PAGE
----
Some of this seems to be said in the Gospel of John 1.1: “In the beginning was the Word, and the Word was with God, and the Word was God. He was with God in the beginning. Through him all things were made; without him nothing was made that has been made. In him was life, and that life was the light of all mankind. The light shines in the darkness, and the darkness has not overcome it.”
If you like, “the Word”, “Christ”, “Anointing Spirit”, these creative agencies, can be compared to Plato’s Ideal Forms, or to Bohm’s Implicate Order. Whatever term we use, we are saying that the Eternal brings the events of time and space into being. Stephen expresses it by saying that the events of this world are brought into being by Christ. St John calls it “the Word.”
John 18.36: Jesus said, “My kingdom is not of this world. If it were, my servants would fight to prevent my arrest by the Jewish leaders. But now my kingdom is from another place.”
Philippians 3.20: “For our citizenship is in heaven, from which we also eagerly wait for the Saviour, the Lord Jesus Christ, who will transform our lowly body that it may be conformed to His glorious body.”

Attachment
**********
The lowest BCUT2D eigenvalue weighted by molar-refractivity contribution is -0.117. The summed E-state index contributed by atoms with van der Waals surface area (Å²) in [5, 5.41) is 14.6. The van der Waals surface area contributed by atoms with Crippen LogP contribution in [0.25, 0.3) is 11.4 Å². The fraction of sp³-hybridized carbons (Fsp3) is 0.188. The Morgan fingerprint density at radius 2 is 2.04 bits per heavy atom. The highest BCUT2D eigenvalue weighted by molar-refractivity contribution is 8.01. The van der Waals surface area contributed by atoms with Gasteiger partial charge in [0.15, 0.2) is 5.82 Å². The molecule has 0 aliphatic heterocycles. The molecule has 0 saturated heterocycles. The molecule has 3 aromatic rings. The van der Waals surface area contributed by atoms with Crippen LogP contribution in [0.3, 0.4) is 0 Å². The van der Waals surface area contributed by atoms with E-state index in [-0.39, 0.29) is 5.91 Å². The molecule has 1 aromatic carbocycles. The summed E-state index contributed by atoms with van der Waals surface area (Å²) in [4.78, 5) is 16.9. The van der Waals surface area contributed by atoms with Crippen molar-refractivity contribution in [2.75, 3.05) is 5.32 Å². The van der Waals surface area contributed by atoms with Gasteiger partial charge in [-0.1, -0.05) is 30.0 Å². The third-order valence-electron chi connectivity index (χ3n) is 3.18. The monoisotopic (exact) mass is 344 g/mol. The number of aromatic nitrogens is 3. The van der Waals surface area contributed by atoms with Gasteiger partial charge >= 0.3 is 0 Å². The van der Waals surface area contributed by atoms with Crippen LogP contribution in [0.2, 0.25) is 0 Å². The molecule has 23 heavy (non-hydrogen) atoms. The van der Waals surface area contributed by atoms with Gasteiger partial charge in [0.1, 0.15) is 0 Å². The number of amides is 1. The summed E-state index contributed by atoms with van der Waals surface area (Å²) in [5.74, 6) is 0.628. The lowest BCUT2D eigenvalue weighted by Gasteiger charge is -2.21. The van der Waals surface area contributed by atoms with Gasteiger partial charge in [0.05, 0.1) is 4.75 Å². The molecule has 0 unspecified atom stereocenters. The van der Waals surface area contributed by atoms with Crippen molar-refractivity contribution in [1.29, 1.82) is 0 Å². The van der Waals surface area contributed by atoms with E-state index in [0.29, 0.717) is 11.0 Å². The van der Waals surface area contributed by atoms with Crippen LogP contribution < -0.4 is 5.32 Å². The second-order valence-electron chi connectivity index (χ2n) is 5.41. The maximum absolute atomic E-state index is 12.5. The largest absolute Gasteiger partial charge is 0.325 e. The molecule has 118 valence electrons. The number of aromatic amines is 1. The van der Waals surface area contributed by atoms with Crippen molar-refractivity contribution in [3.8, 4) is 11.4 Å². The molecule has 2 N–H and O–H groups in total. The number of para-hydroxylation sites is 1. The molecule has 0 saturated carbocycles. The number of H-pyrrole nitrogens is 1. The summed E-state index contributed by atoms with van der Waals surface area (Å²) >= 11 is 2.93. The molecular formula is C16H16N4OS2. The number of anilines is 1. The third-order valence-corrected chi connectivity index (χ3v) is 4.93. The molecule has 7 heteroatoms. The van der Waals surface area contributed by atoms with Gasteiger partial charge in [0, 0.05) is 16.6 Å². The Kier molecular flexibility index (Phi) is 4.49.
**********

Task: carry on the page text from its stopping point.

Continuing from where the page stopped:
I am very conscious that readers of this blog will have a strong interest in psychic and afterlife research. They will have seen much good evidence of what to expect when we die, and experiences that we are likely to have after death. We are told that our spiritual development at the time of death will determine whether our risen self will find itself in higher or lower spheres. We are given convincing evidence that the departed can communicate with the living. Those involved in the Stephen experience accept that we are hearing from that individual who was martyred 2000 years ago. In contrast however, when we talk about “Christ’s Kingdom” or the clairvoyant/holistic mode of reality, we are talking about the context in which all of this comes about. It could be said that psychic research is more concerned with the particular, and that spirituality is more concerned with the Whole.
Spirituality is of course very much concerned with our relationships in the here and now. But one needs to see these relationships in the context of the eternal “Kingdom of Heaven.”
I have to say that eight years conversations with Stephen about the spiritual life led us back to a deeper understanding of Jesus’ Sermon on the Mount, to both its simplicity, and the challenge to take it into our spiritual development.
Kolakowski’s article translated from the Polish
Michael Cocks edits the journal, Ground of Faith.
Afterlife Teaching From Stephen the Martyr by Michael Cocks is published by White Crow Books and available from Amazon and other bookstores.